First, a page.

The Chronicles of Prydain by Lloyd Alexander

I read these as a boy and it wasn’t until I began reading them to my girls that I realized the greatness of these books. The import of these books is the author’s (a Christian) self conscience call to young men to be men and young women to be women. My children enjoyed these books greatly. I also enjoyed learning how to pronounce all the names.

100 Cupboards by N. D. Wilson

Up to this point in our reading I’ve been pretty confident that the books were accessible to Emmelia and not completely irrelevant to Isla, but I was worried that this book might lose their interest, I am so thankful that I moved forward, these books were a joy to read. The word I would use is thematically “rich”. Emmelia especially was thoroughly engaged and together she and I found ourselves in constant story grip, we read every spare moment we could find and when we reached the end we both felt it was too soon. We’ll be reading these again this year.

Harry Potter And The Sorcerer’s Stone

Rachel and I obtained the Harry Potter series as they became popular, red them, generally enjoyed them, and mostly forgot about them, but they happen to be printed quite large and therefore have some prominence on our bookshelf, this along with the nature of the cover art has caused Emmelia to ask about them frequently. Therefore after the Chronicles of Prydain we decided to give it a try, overall she enjoyed it, as far as fun stories go, I did too but having spent the year reading Lewis, Tolkien, Alexander, ND and Peterson the story was readily shown to lack the life brought by homage to Christ. I’m not against reading them, and I’ll probably read more of them to my kids as I judge age appropriate, but they’re not high on the list.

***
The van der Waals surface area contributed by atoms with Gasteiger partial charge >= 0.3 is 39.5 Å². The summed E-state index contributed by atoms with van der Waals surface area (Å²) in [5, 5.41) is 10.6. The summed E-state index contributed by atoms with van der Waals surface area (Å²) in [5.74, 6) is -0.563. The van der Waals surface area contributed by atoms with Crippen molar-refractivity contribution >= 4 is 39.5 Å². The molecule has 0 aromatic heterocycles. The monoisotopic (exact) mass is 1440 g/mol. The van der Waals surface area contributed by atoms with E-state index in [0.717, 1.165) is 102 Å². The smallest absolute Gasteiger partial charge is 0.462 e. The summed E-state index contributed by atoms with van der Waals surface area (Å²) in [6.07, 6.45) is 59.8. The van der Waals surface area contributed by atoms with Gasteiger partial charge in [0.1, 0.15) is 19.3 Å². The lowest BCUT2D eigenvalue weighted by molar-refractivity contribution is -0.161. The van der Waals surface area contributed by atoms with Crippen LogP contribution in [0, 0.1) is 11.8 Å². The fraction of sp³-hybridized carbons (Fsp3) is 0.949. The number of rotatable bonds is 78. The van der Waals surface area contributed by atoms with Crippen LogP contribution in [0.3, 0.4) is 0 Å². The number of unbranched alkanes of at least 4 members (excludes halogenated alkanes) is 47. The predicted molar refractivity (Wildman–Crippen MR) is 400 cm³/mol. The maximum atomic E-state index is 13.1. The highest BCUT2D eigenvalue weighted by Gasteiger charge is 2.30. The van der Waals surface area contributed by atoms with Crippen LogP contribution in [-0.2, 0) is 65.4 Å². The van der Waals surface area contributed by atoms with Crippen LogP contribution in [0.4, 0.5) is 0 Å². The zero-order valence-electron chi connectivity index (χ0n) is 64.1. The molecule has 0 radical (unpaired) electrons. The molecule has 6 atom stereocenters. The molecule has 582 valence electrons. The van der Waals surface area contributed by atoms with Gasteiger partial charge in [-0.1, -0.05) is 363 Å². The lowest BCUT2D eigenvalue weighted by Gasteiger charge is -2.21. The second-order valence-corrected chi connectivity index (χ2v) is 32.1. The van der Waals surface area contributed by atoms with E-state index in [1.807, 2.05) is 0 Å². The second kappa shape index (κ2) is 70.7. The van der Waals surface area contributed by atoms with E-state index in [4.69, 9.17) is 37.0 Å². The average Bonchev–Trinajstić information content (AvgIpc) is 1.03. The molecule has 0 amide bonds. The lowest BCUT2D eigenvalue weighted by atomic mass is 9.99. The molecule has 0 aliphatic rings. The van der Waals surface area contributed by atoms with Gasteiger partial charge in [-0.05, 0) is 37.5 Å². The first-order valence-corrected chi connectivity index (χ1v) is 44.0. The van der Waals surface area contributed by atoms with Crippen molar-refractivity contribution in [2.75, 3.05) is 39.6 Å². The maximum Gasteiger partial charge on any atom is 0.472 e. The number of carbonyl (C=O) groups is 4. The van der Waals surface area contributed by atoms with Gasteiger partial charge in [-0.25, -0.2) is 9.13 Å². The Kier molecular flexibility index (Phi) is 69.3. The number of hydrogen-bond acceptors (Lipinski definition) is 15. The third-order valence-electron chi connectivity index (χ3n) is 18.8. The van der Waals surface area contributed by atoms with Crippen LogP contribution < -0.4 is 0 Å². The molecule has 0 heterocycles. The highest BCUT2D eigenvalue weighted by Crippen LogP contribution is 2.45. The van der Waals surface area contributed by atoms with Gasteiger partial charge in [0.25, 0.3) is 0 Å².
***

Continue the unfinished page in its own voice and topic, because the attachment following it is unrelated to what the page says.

The Hobbit and The Lord of the Rings Trilogy

At first I wasn’t sure if Emmelia at least wasn’t old enough to appreciate or have the patience to sit through the beautiful but slow sections of these books. We began by reading the Hobbit last year and Emmelia loved it and so she insisted that we read it again this year, and so great was her enthusiasm that I felt risking a venture into the next three books was worthwhile, and I was not disappointed, Emmelia couldn’t get enough. Isla on the other hand used most of the time to play without older sister interference, I think it was a good arrangement.

I took the opportunity to try to make all of the moments as engaging as possible, I was greatly gratified at Emmelia’s dismay in tears at the loss of Gandalf in Mordor, and her wonder at his return. Our tears joined the grief of the company on the shores of the Nimrodel and I think inspired a fitful mode for the Lay of Nimrodel which I come up with on the spot and am quite proud of. We will be returning to these books often I think.

Interspersed through our serial series reading we read some possibly more age appropriate books, mostly because I remember reading them when I was a kid.

  • Mr. Popper’s Penguins
  • The Story of Doctor Dolittle
  • Stuart Little

It was a very full and rich year of reading to the girls, precious time spent that I already cherish even though I know I’ve got much more if it in front of me. My encouragement to parents is to grow in this type of quality time with your kids, it’s an rewarding investment in the stewardship of your Godly calling towards your children.